In the event that a claimant does not comply with the requirements as to financial disclosure, the reasons for this ought to be set out in an application under CPR 3.9 which is supported by evidence. It should be noted that financial statements for any accounts held by an individual will always be within that person’s ‘control’ as defined by CPR 31.8, since they have a legal right to access such documents from the financial institution pursuant to Section 7 of the Data Protection Act 1988. That notwithstanding, it is possible that under the draft in the current form a trial judge may view an apparent lack of immediate possession of the documents as being a reason to exercise discretion to waive the sanction.

  • Witness statements should be exchanged simultaneously and not sequentially as in the current draft. Given that BHR evidence is evidence of fact, we are of the view that this should be simultaneously exchanged in the usual way. We believe that there is no reason in principle why credit hire should be an exception to the conventional wisdom as to exchange of evidence of fact, i.e. that sequential exchange should be avoided for the obvious reason that it gives one party an unfair advantage by allowing the opportunity to amend the content of their statements in response to the statements served by the other side. A claimant does not have to see what the defendant’s BHRs are before preparing evidence as to his own.

Sequential exchange is also far more likely to encourage the practice of serving ‘rebuttal’ evidence. Often claimants will, instead of sourcing BHRs of their own, adduce a witness statement which sets out various objections to the defendants BHR evidence. These statements will usually consist largely of submissions rather than evidence of fact. The question would then arise as to whether the defendant ought to be able to adduce a further statement in response to the ‘rebuttal’. A proper and more proportionate approach to the issue – and the one that puts the parties on a genuinely even footing – is for both parties to source their own evidence as to the BHR and serve this simultaneously.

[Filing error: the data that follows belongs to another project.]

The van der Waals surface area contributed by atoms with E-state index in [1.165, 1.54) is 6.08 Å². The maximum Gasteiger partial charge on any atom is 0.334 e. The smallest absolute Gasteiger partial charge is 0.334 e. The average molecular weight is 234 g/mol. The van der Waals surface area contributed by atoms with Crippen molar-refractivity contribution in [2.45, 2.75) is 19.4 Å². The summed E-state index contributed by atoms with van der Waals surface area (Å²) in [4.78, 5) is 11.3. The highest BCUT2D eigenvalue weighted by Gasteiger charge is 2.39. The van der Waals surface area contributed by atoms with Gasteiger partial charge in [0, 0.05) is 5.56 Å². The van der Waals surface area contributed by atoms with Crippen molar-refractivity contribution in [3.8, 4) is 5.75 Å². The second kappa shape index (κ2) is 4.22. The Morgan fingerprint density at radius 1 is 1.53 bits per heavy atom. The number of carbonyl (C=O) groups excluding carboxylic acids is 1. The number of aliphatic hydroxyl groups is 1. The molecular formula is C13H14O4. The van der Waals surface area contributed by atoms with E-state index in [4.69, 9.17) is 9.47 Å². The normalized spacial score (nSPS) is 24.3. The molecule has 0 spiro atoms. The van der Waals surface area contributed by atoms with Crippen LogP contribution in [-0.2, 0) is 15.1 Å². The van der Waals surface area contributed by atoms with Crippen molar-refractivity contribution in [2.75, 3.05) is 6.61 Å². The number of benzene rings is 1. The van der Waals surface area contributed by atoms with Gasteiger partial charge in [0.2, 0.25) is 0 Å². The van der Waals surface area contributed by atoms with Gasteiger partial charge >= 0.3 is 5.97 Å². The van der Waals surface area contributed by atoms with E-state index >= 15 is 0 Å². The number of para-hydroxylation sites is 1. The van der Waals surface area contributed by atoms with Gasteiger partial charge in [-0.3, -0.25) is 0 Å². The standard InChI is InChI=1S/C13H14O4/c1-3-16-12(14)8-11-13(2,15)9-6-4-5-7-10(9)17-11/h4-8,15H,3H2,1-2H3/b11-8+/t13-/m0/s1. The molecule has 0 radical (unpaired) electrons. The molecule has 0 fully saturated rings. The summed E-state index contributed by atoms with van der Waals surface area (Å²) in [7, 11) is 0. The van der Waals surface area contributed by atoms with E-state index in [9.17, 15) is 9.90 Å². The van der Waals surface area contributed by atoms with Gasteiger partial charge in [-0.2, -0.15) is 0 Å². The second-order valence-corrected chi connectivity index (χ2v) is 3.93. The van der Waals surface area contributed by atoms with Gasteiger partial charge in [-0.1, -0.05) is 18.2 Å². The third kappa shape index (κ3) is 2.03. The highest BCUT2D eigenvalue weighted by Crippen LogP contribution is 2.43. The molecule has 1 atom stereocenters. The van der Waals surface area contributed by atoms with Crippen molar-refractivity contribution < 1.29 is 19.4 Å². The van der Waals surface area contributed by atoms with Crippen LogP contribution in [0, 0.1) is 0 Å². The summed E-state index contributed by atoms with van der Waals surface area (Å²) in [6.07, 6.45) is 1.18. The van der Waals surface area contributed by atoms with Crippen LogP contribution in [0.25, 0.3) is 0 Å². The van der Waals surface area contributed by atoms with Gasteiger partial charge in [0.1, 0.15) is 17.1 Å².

What next?

There is no defined timescale for the Committee to respond to the submissions they receive. For most Government consultations this is usually a minimum 12 weeks, but given the fairly straightforward nature of the proposals the Committee may move quicker than this.

Whilst it fell outside of the scope of the current consultation, we also put forward our view to the Committee that the steps required by the new directions should, ideally, not be undertaken not during litigation but as part of a binding pre-action protocol. Whilst a consequence of this would be that an element of cost would be front loaded to some extent, and it could potentially see more credit hire companies outsourcing credit hire recovery to solicitors pre-litigation, we believe that a protocol would be a substantial step forward in reducing the volume of contested credit hire litigation. It will therefore be interesting to see whether our suggestion gains any traction.

 

To discuss any of the these issues further please contact

Max Withington, Partner & Head of Credit Hire     
0161 413 1518 | max.withington@h-f.co.uk

Darren Mendel, Partner
03330 881601 | darren.mendel@h-f.co.uk

Gary Herring, Head of Credit Hire (Cardiff)
02921 676027 | gary.herring@h-f.co.uk